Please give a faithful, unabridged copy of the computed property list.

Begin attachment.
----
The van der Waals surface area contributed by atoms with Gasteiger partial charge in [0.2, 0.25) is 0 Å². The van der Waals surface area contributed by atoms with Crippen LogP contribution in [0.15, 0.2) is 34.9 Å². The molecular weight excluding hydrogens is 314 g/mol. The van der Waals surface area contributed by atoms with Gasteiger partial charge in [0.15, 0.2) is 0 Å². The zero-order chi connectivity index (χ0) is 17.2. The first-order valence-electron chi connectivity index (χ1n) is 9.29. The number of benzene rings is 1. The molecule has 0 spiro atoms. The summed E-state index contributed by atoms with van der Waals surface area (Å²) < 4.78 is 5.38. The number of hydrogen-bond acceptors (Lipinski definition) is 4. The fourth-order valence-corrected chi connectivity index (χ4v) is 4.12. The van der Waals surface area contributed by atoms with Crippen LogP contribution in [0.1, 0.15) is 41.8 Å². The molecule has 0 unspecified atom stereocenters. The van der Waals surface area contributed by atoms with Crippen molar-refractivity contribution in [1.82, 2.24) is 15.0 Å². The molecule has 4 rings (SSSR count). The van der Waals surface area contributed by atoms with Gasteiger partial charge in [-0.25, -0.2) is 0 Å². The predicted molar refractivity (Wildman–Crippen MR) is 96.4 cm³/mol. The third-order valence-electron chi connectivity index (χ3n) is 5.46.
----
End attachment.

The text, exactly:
The van der Waals surface area contributed by atoms with Gasteiger partial charge in [0.2, 0.25) is 0 Å². The van der Waals surface area contributed by atoms with Crippen LogP contribution in [0.15, 0.2) is 34.9 Å². The molecular weight excluding hydrogens is 314 g/mol. The van der Waals surface area contributed by atoms with Gasteiger partial charge in [0.15, 0.2) is 0 Å². The zero-order chi connectivity index (χ0) is 17.2. The first-order valence-electron chi connectivity index (χ1n) is 9.29. The number of benzene rings is 1. The molecule has 0 spiro atoms. The summed E-state index contributed by atoms with van der Waals surface area (Å²) < 4.78 is 5.38. The number of hydrogen-bond acceptors (Lipinski definition) is 4. The fourth-order valence-corrected chi connectivity index (χ4v) is 4.12. The van der Waals surface area contributed by atoms with Crippen LogP contribution in [0.1, 0.15) is 41.8 Å². The molecule has 0 unspecified atom stereocenters. The van der Waals surface area contributed by atoms with Crippen molar-refractivity contribution in [1.82, 2.24) is 15.0 Å². The molecule has 4 rings (SSSR count). The van der Waals surface area contributed by atoms with Gasteiger partial charge in [-0.25, -0.2) is 0 Å². The predicted molar refractivity (Wildman–Crippen MR) is 96.4 cm³/mol. The third-order valence-electron chi connectivity index (χ3n) is 5.46.